Our current time moving towards Rosh Hashanah and Yom Kippur is mostly about reframing our understanding of ourselves: we are as close to our Creator as we wish to be, however from the perspective of being “independent” (one of our societies highest accolades) we remain lost, as soon as we admit that we require our relationship with Hashem and that we desire to find our true path home to our best selves we begin the process of renewal that we call Teshuvah (or repentance, in English) that leads ultimately to acceptance that we must have a deep and powerful purpose because we are not merely happenstance but have been actively willed into existence. We then find Hashem, at every possible experience and moment, we cease to be lost alone in the universe and recall that we are in truth part of a larger collective unity.
May we be blessed to find ourselves this year and to keep ourselves,
Rabbi Jonathan Goldschmidt 2023 ©
 Titus Maccius Plautus (254 – 184 BC) was a Roman playwright of the Old Latin period. His comedies are considered some of the earliest Latin literary works to have survived in their entirety.
 the original owner may have lost all claim to the cargo: Anyone who finds the wreck can then file a salvage claim on it and subsequently mount a salvage operation.
 The Homestead Acts were several laws in the United States by which an applicant could acquire ownership of government land or the public domain, typically called a homestead. In all, more than 160 million acres (650 thousand km2; 250 thousand sq miles) of public land, or nearly 10 percent of the total area of the United States, was given away free to 1.6 million homesteaders; most of the homesteads were west of the Mississippi River – the bill was passed in 1862.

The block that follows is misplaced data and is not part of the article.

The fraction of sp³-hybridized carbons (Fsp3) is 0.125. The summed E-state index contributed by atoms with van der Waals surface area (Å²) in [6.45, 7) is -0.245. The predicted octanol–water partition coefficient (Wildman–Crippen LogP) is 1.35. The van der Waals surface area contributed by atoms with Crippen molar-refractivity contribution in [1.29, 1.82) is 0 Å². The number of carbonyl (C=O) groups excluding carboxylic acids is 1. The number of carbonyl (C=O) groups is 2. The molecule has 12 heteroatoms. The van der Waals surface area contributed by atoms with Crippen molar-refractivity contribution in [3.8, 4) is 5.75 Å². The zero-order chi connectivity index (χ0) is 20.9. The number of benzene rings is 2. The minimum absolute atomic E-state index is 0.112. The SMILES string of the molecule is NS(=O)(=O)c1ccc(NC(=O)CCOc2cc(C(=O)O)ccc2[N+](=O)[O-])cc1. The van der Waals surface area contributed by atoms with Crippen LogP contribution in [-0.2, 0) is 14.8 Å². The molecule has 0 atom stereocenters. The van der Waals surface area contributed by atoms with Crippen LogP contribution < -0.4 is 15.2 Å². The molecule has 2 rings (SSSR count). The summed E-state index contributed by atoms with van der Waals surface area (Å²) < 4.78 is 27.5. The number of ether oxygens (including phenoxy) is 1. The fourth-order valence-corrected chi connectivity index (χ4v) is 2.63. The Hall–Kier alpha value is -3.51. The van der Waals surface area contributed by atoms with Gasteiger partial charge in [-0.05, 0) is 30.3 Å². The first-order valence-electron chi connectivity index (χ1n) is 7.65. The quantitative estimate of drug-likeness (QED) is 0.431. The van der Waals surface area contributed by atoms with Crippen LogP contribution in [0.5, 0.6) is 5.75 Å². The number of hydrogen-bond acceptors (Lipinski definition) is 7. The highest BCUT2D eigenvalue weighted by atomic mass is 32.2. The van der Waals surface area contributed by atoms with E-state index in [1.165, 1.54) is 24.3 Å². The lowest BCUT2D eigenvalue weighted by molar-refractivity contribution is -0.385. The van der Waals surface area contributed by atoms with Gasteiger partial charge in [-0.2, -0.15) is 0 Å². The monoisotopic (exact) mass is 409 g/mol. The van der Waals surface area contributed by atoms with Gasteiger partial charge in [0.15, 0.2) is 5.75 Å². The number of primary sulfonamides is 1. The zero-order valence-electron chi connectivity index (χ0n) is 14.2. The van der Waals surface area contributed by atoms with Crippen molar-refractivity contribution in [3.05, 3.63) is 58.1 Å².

The idea of “woe to the conquered” is vividly expressed in Homer, in the hawk parable from Hesiod’s Works and Days, and in Livy, in which the equivalent Latin phrase “vae victis” is first recorded.
The idea, though not the wording, has been attributed to the History of the Peloponnesian War by the ancient historian Thucydides, who stated that “right, as the world goes, is only in question between equals in power, while the strong do what they can and the weak suffer what they must.”
In the first chapter of Plato’s Republic, Thrasymachus claims that “justice is nothing else than the interest of the stronger”, which Socrates then disputes – the first usage of the phrase in English in 1846 is attributed to American Adin Ballou (1803–1890) a Christian pacifist and promoter of abolitionism (a movement dedicated to the end of slavery).
 Pirkei Avot: 5:10
 Bava Metzia: 26a-b
 Talmudic term for these is called: “Simanim”.
 Shulchan Aruch: Choshen Mishpat 262:9.
 Ibid: 267:4-5
 Ibid: 267:16
 Ibid: 260:9-10
 Zohar III 277b-278a
 Around 70CE – the year that the 2nd Holy Temple in Jerusalem was destroyed by the Roman empire.